Sep 30, 2008

State help sought for cassava glut

Feed industry urged to use more tapioca

Walailak Keeratipipatpong sep. 26, 2008. Local tapioca manufacturers say the government should buy at least five million tonnes of cassava from the new crop in order to stabilise prices that are expected to fall in a slowing market.

Industry surveys conducted last week found that local cassava production from the 2008-09 crop would be 29.15 million tonnes, a rise of 15% from the previous crop, as a result of larger plantations and higher yields.

Favourable prices last year driven by the ethanol craze have induced planters, raising the harvesting acreage this year above eight million rai, from 7.39 million a year earlier. In addition, the average yield per rai has improved to 3.64 tonnes from 3.4 tonnes, according to the Thai Tapioca Trade Association.

Chen Wongboonsin, the association's president said that in recent discussions with the Commerce Ministry's Internal Trade Department, planters and manufacturers agreed that tate intervention was necessary to prevent a price slump.

Farmers are worried that slowing demand from Europe and lack of clarity in the Thai government's ethanol policy could push down cassava prices. The root is currently fetching 1.70 to 1.80 baht per kilogramme, down from 2.70 baht early this year.

They have proposed that the government buy surplus output of around five million tonnes, at prices between 1.90 and 2.20 baht per kilogramme.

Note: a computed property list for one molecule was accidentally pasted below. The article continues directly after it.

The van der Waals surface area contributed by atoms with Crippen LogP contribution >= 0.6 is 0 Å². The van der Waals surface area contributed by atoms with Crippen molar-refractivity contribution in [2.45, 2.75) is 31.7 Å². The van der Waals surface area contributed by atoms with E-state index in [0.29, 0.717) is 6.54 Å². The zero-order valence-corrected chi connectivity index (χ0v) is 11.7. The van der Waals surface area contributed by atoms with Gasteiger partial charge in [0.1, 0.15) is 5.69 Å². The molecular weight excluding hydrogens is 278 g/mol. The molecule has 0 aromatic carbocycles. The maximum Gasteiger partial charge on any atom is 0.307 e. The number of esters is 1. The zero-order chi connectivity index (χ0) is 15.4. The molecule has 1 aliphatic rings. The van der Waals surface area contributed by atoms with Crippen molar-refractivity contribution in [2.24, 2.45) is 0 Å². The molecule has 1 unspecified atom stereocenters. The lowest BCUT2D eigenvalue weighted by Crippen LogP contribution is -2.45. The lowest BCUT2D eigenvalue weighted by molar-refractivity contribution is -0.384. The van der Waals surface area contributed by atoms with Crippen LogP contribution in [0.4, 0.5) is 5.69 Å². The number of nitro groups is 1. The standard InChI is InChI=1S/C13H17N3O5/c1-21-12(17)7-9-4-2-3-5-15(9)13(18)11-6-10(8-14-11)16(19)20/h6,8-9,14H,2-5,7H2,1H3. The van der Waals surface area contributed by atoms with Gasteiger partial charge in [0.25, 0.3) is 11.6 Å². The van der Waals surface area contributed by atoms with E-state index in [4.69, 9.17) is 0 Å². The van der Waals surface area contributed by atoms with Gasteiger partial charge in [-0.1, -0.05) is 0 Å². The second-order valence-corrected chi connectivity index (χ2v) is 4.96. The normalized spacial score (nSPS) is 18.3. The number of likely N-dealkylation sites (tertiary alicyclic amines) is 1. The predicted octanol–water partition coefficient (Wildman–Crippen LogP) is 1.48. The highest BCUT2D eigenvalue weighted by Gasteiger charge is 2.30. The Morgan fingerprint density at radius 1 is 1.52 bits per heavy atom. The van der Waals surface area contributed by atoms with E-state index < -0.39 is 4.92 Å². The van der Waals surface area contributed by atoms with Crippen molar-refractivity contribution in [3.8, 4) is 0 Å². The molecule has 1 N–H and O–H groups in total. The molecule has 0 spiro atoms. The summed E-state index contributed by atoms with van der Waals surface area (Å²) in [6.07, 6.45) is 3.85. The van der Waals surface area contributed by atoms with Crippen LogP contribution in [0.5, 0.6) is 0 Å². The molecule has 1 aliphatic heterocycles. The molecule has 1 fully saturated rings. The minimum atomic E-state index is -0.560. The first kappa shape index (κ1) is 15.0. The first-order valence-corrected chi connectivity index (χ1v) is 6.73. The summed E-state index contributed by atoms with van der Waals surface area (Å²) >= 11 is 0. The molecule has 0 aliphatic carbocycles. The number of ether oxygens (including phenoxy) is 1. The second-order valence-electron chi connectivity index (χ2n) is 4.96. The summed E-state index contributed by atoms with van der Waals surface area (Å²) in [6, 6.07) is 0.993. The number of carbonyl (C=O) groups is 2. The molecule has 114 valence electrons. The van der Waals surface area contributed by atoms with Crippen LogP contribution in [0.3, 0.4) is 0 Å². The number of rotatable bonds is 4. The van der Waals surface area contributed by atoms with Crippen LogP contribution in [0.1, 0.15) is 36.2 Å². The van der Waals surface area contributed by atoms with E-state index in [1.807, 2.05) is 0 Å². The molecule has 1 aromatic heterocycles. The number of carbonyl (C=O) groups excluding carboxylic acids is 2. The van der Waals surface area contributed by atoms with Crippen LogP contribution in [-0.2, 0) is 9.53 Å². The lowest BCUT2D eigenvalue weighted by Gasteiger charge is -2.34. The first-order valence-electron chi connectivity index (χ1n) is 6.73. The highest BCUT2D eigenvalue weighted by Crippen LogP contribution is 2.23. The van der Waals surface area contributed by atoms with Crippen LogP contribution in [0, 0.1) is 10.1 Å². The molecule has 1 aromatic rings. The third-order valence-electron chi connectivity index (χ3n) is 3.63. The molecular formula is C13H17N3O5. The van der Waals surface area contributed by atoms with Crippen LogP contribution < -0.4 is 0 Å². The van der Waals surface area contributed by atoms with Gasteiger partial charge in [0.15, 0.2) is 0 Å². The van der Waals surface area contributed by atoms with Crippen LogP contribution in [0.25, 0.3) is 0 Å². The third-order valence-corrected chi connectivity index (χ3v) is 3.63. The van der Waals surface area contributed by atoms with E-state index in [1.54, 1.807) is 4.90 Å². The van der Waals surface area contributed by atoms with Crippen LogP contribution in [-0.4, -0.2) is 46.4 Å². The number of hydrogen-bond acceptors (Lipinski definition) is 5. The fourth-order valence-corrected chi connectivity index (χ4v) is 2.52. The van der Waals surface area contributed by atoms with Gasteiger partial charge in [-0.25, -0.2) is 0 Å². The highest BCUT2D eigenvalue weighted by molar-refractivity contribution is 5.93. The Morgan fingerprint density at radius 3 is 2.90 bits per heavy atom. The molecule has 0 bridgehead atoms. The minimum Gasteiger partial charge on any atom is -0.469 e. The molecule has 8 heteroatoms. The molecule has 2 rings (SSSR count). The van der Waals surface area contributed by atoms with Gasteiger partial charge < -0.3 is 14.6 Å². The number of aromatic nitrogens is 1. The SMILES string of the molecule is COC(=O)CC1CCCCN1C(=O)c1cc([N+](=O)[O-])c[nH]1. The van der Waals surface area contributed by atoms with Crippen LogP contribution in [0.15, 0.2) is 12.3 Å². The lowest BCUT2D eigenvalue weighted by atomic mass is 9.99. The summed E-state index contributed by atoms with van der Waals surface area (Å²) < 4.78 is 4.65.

The Internal Trade Department will consider appropriate pledging prices to minimise the effect on export prices and on the government budget.

According to Mr Chen, tapioca pellet exports to the 27 countries of the European Union, the largest buyer, are likely to decline as EU grain production this year is up 25% to 304 million tonnes.

In the first eight months of 2008, the EU bought about 1.4 million tonnes of pellets from Thailand to use in livestock feed, about 500,000 tonnes higher than in the same period last year. A severe drought in the EU last year contributed to brisk sales of Thai tapioca pellets in the first half of this year.

Mr Chen said he was confident that with state intervention, the market would remain healthy thanks to more demand from the local animal feed industry. It is estimated that the industry will use as much as two million tonnes of pellets to mix with soybean meal, resulting in the equivalent nutritive value of maize.

As well, non-EU buyers that include South Korea, the Philippines and Indonesia are significant markets that could together import up to 500,000 tonnes of pellets from Thailand next year.

Despite the decline in imports of tapioca chips from Thailand this year, China is expected to remain a big customer for the product, use largely in its alcohol industry, as world maize prices are on the rise, reflecting a forecast drop in US production.

He said that tapioca demand from the native and modified starch industries also remained strong, estimated at 15 million tonnes of roots next year. As well, the opening of two or three new ethanol plants next year would drive demand to at least two million tonnes of cassava per year.

Currently, there is one ethanol plant that uses cassava, with annual demand of 300,000 to 400,000 tonnes.


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